Last will and testament: Stephen Jay Gould's the structure of evolutionary theory

Philosophy of Science 70 (2):255-263 (2003)
Kim Sterelny
Australian National University
I outline Gould's conception of evolutionary theory and his ways of contrasting it with contemporary Darwinism; a contemporary Darwinism that focuses on the natural selection of individual organisms. Gould argues for a hierarchical conception of the living world and of the evolutionary processes that have built that living world: organisms are built from smaller components (genes, cells) and are themselves components of groups, populations, species, lineages. Selection, drift and constraint are important to all of these levels of biological organization, not just that of individual organisms. Moreover, both drift and constraint are more important than orthodoxy supposes. While having some sympathy for both of these lines of argument, I argue that they are more problematic than Gould supposes, and that he understates the power and the heterogeneity of orthodox conceptions of life's evolution.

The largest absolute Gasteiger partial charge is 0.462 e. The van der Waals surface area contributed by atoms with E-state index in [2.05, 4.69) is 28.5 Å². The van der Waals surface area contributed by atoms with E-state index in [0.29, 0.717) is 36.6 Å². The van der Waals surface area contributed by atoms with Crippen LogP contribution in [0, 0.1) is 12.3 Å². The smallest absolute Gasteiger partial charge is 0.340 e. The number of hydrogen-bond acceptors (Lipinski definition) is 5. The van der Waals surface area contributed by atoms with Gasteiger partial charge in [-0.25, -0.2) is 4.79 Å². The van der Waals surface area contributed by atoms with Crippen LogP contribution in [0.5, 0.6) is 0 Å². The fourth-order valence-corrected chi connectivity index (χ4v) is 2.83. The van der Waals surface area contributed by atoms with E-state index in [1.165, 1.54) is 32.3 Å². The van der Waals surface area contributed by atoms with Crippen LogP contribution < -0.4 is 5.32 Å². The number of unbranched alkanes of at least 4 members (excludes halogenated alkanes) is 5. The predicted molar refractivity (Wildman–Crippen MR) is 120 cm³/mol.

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DOI 10.1086/375466
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Seven Types of Adaptationism.Tim Lewens - 2009 - Biology and Philosophy 24 (2):161-182.
An Explication of the Causal Dimension of Drift.Peter Gildenhuys - 2009 - British Journal for the Philosophy of Science 60 (3):521-555.

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